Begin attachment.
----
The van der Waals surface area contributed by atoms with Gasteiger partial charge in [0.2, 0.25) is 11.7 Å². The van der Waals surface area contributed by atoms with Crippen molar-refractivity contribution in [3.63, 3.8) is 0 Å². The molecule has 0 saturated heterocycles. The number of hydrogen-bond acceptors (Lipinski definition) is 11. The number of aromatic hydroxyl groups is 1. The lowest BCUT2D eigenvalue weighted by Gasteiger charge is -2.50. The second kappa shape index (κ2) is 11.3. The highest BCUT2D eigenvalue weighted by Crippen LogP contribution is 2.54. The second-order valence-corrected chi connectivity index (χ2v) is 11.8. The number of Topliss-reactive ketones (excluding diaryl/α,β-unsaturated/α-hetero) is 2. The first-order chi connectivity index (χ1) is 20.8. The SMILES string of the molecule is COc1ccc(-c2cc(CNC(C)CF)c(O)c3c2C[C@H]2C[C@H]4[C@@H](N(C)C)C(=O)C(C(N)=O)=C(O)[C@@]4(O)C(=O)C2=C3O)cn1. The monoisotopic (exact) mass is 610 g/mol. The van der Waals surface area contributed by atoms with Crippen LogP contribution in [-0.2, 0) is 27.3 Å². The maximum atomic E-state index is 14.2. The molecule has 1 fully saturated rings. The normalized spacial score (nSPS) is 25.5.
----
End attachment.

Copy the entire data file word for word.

The van der Waals surface area contributed by atoms with Gasteiger partial charge in [0.2, 0.25) is 11.7 Å². The van der Waals surface area contributed by atoms with Crippen molar-refractivity contribution in [3.63, 3.8) is 0 Å². The molecule has 0 saturated heterocycles. The number of hydrogen-bond acceptors (Lipinski definition) is 11. The number of aromatic hydroxyl groups is 1. The lowest BCUT2D eigenvalue weighted by Gasteiger charge is -2.50. The second kappa shape index (κ2) is 11.3. The highest BCUT2D eigenvalue weighted by Crippen LogP contribution is 2.54. The second-order valence-corrected chi connectivity index (χ2v) is 11.8. The number of Topliss-reactive ketones (excluding diaryl/α,β-unsaturated/α-hetero) is 2. The first-order chi connectivity index (χ1) is 20.8. The SMILES string of the molecule is COc1ccc(-c2cc(CNC(C)CF)c(O)c3c2C[C@H]2C[C@H]4[C@@H](N(C)C)C(=O)C(C(N)=O)=C(O)[C@@]4(O)C(=O)C2=C3O)cn1. The monoisotopic (exact) mass is 610 g/mol. The van der Waals surface area contributed by atoms with Crippen LogP contribution in [-0.2, 0) is 27.3 Å². The maximum atomic E-state index is 14.2. The molecule has 1 fully saturated rings. The normalized spacial score (nSPS) is 25.5.